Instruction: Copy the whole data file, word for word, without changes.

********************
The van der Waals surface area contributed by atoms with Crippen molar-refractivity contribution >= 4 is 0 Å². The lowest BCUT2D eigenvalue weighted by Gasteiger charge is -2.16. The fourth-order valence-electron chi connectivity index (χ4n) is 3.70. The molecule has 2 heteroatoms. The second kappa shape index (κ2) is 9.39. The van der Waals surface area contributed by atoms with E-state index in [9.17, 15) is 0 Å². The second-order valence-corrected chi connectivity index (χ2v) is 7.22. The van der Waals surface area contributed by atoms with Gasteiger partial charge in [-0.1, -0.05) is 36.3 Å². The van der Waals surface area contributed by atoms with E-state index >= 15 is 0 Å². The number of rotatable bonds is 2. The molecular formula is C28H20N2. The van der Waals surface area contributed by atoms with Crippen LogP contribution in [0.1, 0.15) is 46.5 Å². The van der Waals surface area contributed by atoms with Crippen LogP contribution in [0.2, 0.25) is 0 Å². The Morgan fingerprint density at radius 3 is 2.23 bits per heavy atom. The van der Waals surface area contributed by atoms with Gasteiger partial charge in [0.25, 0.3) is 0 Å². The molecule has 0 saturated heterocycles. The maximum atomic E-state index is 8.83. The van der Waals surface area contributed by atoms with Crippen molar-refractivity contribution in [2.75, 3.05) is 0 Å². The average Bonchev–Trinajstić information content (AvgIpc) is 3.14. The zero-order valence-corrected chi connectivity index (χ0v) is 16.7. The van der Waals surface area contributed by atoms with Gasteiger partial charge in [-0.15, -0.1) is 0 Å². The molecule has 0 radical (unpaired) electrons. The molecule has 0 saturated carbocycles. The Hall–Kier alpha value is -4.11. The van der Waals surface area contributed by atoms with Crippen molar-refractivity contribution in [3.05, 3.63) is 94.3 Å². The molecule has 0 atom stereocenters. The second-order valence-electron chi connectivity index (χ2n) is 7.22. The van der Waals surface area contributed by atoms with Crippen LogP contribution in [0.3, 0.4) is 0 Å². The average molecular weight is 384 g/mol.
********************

The van der Waals surface area contributed by atoms with Crippen molar-refractivity contribution >= 4 is 0 Å². The lowest BCUT2D eigenvalue weighted by Gasteiger charge is -2.16. The fourth-order valence-electron chi connectivity index (χ4n) is 3.70. The molecule has 2 heteroatoms. The second kappa shape index (κ2) is 9.39. The van der Waals surface area contributed by atoms with E-state index in [9.17, 15) is 0 Å². The second-order valence-corrected chi connectivity index (χ2v) is 7.22. The van der Waals surface area contributed by atoms with Gasteiger partial charge in [-0.1, -0.05) is 36.3 Å². The van der Waals surface area contributed by atoms with E-state index >= 15 is 0 Å². The number of rotatable bonds is 2. The molecular formula is C28H20N2. The van der Waals surface area contributed by atoms with Crippen LogP contribution in [0.1, 0.15) is 46.5 Å². The van der Waals surface area contributed by atoms with Crippen LogP contribution in [0.2, 0.25) is 0 Å². The Morgan fingerprint density at radius 3 is 2.23 bits per heavy atom. The van der Waals surface area contributed by atoms with Gasteiger partial charge in [0.25, 0.3) is 0 Å². The molecule has 0 saturated heterocycles. The maximum atomic E-state index is 8.83. The van der Waals surface area contributed by atoms with Crippen molar-refractivity contribution in [2.75, 3.05) is 0 Å². The average Bonchev–Trinajstić information content (AvgIpc) is 3.14. The zero-order valence-corrected chi connectivity index (χ0v) is 16.7. The van der Waals surface area contributed by atoms with Gasteiger partial charge in [-0.15, -0.1) is 0 Å². The molecule has 0 radical (unpaired) electrons. The molecule has 0 saturated carbocycles. The Hall–Kier alpha value is -4.11. The van der Waals surface area contributed by atoms with Crippen molar-refractivity contribution in [3.05, 3.63) is 94.3 Å². The molecule has 0 atom stereocenters. The second-order valence-electron chi connectivity index (χ2n) is 7.22. The van der Waals surface area contributed by atoms with Crippen LogP contribution in [0.3, 0.4) is 0 Å². The average molecular weight is 384 g/mol.